I can’t help shake the uneasy feeling that it’s all coming apart today. For in just a few hours a retired Methodist bishop from California will conduct a same-sex marriage ceremony in Alabama in a ceremony that is neither legal in that state nor allowed by the rules of our denomination.
He will do so against the expressed wishes of the resident bishop of that area, as well as the counsel of most of his fellow bishops. But as a retired bishop, it is unlikely that he will face any real consequences for his actions at all.
In the coming weeks, some thirty UM pastors elsewhere have similarly pledged to jointly conduct a same-sex ceremony in an act of solidarity with a fellow clergyman who awaits a church trial on just such a charge.
And in the meantime, our Judicial Council is deliberating today in Baltimore on whether or not the decision to simply ignore church law on this question is an allowable action by an annual conference which is convinced that the wider church is wrong.
Some will say that it is all political theater, of course, particularly as the ceremony today is taking place in Birmingham, where decades ago the civil rights movement unfurled against the harsh realities of unrepentant racism.
And others will call what the bishop is doing there an act of “gospel disobedience,” necessitated by the continued refusal of the denomination to change its policies on same-sex issues.
But what if those policies are actually not just a matter of Pharisaic legalism or even blind-sided bigotry wearing religious clothing, but instead reflect the authentic witness of the scriptures which tell us of God’s ultimate protective will for all of his children?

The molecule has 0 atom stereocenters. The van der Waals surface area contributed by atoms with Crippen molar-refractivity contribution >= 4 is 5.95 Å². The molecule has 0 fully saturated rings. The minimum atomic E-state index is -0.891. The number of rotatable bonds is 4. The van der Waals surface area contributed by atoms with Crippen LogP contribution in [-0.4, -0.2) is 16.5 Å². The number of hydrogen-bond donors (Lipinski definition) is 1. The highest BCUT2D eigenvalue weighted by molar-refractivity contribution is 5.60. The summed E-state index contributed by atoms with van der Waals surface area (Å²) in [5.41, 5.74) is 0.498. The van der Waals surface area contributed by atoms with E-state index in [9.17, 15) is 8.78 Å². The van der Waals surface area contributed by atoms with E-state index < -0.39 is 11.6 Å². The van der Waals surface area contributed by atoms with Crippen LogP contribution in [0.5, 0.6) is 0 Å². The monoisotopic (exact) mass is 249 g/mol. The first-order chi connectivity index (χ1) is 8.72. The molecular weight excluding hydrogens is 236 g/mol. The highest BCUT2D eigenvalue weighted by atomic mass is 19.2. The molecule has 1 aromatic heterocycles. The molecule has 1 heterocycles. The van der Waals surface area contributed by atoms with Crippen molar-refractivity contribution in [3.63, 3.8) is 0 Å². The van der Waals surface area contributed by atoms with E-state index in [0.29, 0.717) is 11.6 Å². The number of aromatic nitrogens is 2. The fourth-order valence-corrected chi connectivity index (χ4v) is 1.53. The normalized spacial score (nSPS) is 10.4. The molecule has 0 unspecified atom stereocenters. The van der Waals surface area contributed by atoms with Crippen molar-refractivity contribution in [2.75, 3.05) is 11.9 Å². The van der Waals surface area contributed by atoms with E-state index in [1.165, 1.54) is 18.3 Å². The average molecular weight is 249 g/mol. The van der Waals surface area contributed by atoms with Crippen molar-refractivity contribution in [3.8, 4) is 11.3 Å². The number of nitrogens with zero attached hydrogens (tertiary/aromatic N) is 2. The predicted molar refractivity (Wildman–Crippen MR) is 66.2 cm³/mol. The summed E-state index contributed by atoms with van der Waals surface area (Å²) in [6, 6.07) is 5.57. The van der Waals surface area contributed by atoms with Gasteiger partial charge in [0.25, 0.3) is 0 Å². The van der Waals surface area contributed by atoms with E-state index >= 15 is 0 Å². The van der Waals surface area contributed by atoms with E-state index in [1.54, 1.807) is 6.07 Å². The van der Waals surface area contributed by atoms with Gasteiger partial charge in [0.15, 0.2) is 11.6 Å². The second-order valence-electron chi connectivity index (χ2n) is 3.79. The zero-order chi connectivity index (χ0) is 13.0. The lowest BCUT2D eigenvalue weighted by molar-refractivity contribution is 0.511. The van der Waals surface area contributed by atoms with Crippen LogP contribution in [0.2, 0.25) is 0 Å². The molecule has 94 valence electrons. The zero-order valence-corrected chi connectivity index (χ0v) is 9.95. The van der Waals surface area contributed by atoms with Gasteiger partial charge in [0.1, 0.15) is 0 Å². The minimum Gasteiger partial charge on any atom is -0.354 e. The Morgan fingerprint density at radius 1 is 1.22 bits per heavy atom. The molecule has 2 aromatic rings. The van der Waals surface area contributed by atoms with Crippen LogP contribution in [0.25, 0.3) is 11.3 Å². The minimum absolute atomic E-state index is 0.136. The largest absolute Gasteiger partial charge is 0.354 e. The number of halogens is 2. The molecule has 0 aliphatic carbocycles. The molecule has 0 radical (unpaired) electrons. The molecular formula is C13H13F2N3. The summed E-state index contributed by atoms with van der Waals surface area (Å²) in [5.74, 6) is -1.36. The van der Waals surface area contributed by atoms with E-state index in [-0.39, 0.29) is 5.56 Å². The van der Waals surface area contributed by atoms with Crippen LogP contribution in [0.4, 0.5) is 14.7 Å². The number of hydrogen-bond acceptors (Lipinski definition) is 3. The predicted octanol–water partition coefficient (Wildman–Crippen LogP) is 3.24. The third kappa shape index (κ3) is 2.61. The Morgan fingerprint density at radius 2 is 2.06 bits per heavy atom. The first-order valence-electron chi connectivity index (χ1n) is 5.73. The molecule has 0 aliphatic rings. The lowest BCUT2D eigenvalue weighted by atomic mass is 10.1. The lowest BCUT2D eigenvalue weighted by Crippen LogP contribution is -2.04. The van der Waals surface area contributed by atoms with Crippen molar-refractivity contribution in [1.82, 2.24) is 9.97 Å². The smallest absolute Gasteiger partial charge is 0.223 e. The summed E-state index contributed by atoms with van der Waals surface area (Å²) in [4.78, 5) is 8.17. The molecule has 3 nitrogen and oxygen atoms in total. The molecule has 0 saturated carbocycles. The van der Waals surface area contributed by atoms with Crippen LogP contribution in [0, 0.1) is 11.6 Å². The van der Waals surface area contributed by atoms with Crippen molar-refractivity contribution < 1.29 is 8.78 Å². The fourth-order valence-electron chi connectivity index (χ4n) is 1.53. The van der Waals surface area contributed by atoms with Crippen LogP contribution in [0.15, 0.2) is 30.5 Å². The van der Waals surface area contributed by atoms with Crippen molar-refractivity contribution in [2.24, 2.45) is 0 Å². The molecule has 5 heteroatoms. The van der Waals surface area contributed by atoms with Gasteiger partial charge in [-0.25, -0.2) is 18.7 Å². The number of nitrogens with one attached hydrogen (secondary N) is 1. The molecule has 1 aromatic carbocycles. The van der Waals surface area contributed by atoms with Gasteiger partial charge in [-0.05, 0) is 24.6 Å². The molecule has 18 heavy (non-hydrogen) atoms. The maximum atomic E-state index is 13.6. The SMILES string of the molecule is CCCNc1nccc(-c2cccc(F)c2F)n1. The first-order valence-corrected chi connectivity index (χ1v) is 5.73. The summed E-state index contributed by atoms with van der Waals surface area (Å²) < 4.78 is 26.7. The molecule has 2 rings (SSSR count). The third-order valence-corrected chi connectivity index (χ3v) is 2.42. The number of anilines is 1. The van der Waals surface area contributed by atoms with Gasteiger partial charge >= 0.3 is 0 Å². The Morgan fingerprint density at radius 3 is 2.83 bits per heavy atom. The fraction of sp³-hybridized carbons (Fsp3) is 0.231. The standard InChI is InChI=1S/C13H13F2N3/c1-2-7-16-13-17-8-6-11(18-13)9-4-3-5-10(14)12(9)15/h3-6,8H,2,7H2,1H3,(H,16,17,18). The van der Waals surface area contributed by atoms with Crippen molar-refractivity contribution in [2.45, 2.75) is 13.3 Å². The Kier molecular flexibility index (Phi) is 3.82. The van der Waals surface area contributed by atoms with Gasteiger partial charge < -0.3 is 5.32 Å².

You see, I have no doubt whatsoever that those who are advocating the change–even violently taking the kingdom by force at this point to quote Matthew 11–are completely sincere in their desire to “do no harm” by extending the ministries of the church to all.
And I understand that we are talking about real people here, and not just the avatars of someone’s agenda. Indeed, many of them are individuals whom I have come to love, and it pains me to see their pain as well, much less contribute to it in any way.
But I likewise know that many of those who stand on the other side of the question are equally sincere in trying to simply hear the still small voice of God over the cacophonous chorus of the culture. And if so, does that not mean that someone here must be “sincerely wrong” in their assessment of what the scriptures actually say to this question?
The very possibility of that requires us all thus to walk carefully, taking seriously the insights of those from across the world and even across the ages. And towards that end, may we not believe that the collective judgment that speaks in our church as expressed through the General Conference is worth following, again not as a matter of mere legalism but as an authentic act of faith and obedience, not to our own perceptions but to the wider understandings of the church assembled?
Today may not be the beginning of the end of the United Methodist Church. But as frayed as we already are in the eyes of the world, it clearly won’t take much to unravel us completely if we are not extremely careful. It’s thus not a time for any of us to be pulling the loose strings of our already disentangled denomination.
In the words of an ancient prayer, may God deliver us from the “laziness that is content to settle for half-truths and from the arrogance that thinks it knows all truth.”
Today is definitely a day for prayer.